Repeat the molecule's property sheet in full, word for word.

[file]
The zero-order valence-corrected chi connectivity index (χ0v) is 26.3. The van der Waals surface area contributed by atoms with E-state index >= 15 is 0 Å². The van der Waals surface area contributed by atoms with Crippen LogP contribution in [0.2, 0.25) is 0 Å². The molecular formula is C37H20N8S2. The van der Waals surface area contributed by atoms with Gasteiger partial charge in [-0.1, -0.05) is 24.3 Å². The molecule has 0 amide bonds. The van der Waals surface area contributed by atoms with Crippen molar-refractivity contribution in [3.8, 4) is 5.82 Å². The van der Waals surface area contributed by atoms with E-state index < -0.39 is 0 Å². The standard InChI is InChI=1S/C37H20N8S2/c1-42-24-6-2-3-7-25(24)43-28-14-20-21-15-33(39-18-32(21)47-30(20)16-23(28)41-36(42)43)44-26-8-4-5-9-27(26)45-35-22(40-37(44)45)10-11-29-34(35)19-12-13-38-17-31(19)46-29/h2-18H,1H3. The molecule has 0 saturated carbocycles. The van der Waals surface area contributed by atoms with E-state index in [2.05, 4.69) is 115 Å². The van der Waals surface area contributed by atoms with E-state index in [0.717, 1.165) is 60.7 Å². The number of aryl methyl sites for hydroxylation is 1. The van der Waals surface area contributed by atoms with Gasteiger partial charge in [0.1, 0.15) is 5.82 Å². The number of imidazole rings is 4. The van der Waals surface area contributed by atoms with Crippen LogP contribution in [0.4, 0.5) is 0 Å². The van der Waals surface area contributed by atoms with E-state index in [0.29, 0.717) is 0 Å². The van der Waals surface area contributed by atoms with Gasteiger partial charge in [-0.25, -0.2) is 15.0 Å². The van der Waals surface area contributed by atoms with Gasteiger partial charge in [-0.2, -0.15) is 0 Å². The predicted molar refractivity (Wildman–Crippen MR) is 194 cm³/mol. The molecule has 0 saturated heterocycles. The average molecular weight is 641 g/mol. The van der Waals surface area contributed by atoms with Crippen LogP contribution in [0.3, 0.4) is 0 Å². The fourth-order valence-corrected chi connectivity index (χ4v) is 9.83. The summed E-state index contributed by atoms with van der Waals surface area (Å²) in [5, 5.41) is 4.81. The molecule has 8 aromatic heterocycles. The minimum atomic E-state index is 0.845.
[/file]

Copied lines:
The zero-order valence-corrected chi connectivity index (χ0v) is 26.3. The van der Waals surface area contributed by atoms with E-state index >= 15 is 0 Å². The van der Waals surface area contributed by atoms with Crippen LogP contribution in [0.2, 0.25) is 0 Å². The molecular formula is C37H20N8S2. The van der Waals surface area contributed by atoms with Gasteiger partial charge in [-0.1, -0.05) is 24.3 Å². The molecule has 0 amide bonds. The van der Waals surface area contributed by atoms with Crippen molar-refractivity contribution in [3.8, 4) is 5.82 Å². The van der Waals surface area contributed by atoms with E-state index < -0.39 is 0 Å². The standard InChI is InChI=1S/C37H20N8S2/c1-42-24-6-2-3-7-25(24)43-28-14-20-21-15-33(39-18-32(21)47-30(20)16-23(28)41-36(42)43)44-26-8-4-5-9-27(26)45-35-22(40-37(44)45)10-11-29-34(35)19-12-13-38-17-31(19)46-29/h2-18H,1H3. The molecule has 0 saturated carbocycles. The van der Waals surface area contributed by atoms with E-state index in [2.05, 4.69) is 115 Å². The van der Waals surface area contributed by atoms with E-state index in [0.717, 1.165) is 60.7 Å². The number of aryl methyl sites for hydroxylation is 1. The van der Waals surface area contributed by atoms with Gasteiger partial charge in [0.1, 0.15) is 5.82 Å². The number of imidazole rings is 4. The van der Waals surface area contributed by atoms with Crippen LogP contribution in [0.4, 0.5) is 0 Å². The van der Waals surface area contributed by atoms with E-state index in [0.29, 0.717) is 0 Å². The van der Waals surface area contributed by atoms with Gasteiger partial charge in [-0.25, -0.2) is 15.0 Å². The van der Waals surface area contributed by atoms with Gasteiger partial charge in [-0.2, -0.15) is 0 Å². The predicted molar refractivity (Wildman–Crippen MR) is 194 cm³/mol. The molecule has 0 saturated heterocycles. The average molecular weight is 641 g/mol. The van der Waals surface area contributed by atoms with Crippen LogP contribution in [0.3, 0.4) is 0 Å². The fourth-order valence-corrected chi connectivity index (χ4v) is 9.83. The summed E-state index contributed by atoms with van der Waals surface area (Å²) in [5, 5.41) is 4.81. The molecule has 8 aromatic heterocycles. The minimum atomic E-state index is 0.845.